October 29th, 2007

Schmuckery is Not the End of the World

And a lucky thing it’s night, because this month I have been exhibiting more schmuckiness than usual.


Example the first:

It didn’t feel like I was procrastinating on one of my regular gigs. But evidently I was. Because this weekend—the weekend the publication closes out, basically, and the layout guy should have just about everything in hand—I discovered I had completed… well, virtually nothing, to be frank.


But that’s not as bad as this: early last week, I had a Breaking News Brainstorm (which is not like me at all as I take my feature-writing proclivities very, very seriously, by which I mean I rarely—and almost never by choice—even hinge a feature on a current event. It’s just not in my makeup). Unfortunately, the Brainstorm was not a big hit on my mental Richter scale, and I promptly forgot about it. Until I went to the Editorial Council meeting Friday, and the councilmembers eagerly asked me exactly how I was intending to cover the local wildfires. I suppressed the hysterical laughter until I got to my car.


But today I made about a dozen phone calls to sites that were likely to have been impacted by the fires, and at just about every one, someone was willing to tell me about the horrible stench, the ash like snowfall, the glow of fire in the canyons. And this afternoon was the best of all: on condition of anonymity (he didn’t want his superior to feel wounded that I’d spoken to him, and not the superior), a guy told me all about the evacuation, and the guys who didn’t evacuate, and packing the van before they left, and the morning they could actually see the fire creeping down the road towards them.


So despite my unwillingness and my last-minuteness, this is going to be a pretty dang informative little piece. And done on time. So there.


Example the second:

This is way, way worse.


I turned in a story to an editor at one of my favorite mags—an editor I’ve only worked with a couple times before, so I’m still trying to impress her. (Sorry—I was still trying to impress her positively. But those days are over now.)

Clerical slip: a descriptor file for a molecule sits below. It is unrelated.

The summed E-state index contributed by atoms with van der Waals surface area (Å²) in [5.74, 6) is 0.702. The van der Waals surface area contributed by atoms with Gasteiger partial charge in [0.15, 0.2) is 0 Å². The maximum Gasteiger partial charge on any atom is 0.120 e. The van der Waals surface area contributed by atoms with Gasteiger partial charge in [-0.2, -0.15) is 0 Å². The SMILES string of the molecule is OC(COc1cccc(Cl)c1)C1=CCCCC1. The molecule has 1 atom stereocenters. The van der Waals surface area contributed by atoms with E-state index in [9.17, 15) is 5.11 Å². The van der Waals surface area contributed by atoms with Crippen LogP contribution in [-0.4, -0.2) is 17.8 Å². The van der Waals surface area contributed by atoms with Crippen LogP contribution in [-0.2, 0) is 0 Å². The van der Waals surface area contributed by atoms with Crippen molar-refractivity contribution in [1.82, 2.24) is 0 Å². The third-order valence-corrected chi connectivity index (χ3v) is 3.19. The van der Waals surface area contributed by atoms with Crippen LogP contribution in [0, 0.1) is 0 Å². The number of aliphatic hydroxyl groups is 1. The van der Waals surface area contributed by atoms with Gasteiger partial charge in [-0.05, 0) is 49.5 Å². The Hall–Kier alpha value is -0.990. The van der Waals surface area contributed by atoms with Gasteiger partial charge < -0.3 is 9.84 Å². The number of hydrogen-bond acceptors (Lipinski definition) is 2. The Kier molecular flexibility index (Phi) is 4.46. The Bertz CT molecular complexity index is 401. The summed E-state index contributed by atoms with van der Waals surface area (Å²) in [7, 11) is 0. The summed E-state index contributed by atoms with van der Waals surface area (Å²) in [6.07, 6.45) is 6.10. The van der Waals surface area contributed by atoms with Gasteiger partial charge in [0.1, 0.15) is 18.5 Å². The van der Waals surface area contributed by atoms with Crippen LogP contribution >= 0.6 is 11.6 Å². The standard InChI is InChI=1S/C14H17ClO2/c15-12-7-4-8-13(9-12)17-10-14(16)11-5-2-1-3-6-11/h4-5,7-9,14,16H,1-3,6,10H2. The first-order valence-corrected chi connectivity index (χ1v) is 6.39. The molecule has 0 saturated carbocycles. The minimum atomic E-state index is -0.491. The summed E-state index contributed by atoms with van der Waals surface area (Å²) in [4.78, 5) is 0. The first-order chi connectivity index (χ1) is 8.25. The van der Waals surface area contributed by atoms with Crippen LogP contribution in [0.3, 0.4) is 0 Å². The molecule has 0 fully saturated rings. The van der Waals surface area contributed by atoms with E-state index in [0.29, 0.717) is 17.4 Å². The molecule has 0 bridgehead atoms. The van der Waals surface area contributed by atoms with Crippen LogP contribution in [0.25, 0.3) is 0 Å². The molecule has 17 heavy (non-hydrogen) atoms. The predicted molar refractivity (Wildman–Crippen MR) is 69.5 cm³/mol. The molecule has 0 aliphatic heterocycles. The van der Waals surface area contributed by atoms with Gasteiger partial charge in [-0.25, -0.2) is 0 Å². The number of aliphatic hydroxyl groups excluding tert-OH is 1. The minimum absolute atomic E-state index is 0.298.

This story was an elaboration of a special sort of list—let’s say, the seven dwarves. So here’s how I got to work: I found the list of dwarves on a reliable website. Then I pulled up my library’s virtual catalogue, and began making a list of call numbers. Then I pedaled over to the library and very, very carefully pedaled back home with a basket far, far, far too full of books. And I read, and Post-Ited, and photocopied, and wrote. And everything was going just fine.


My editor and I had an hour-long call last week, hammering out the details of the piece, which I finessed over the next couple days. I felt really, really good about it—except for one niggling fact I couldn’t pin down. So I went to that reliable website again, and that’s when I discovered my Egregious and Horrifying Error.


I’d researched six of the dwarves just fine. But somehow, number seven ended up Rumpelstiltschen instead of Dopey. Sure, I’d found fun trivia about R. But the fact remains, he wasn’t even on the list.


How great that I caught my error, you’re no doubt thinking. But wouldn’t it have been ever so much greater if I hadn’t turned in a draft with the wrong dwarf in it first?  


We all drop a ball or two now and then. That’s not an unfamiliar feeling for me. But this—falling off the unicycle when I didn’t even know I was riding it in the first place—this is totally not cool. 

On the other hand: at the rate I’m going, I have a definite shot at Patron Saint of All Schmucks Everywhere when, after 20 or 30 decades, I finally pop off.



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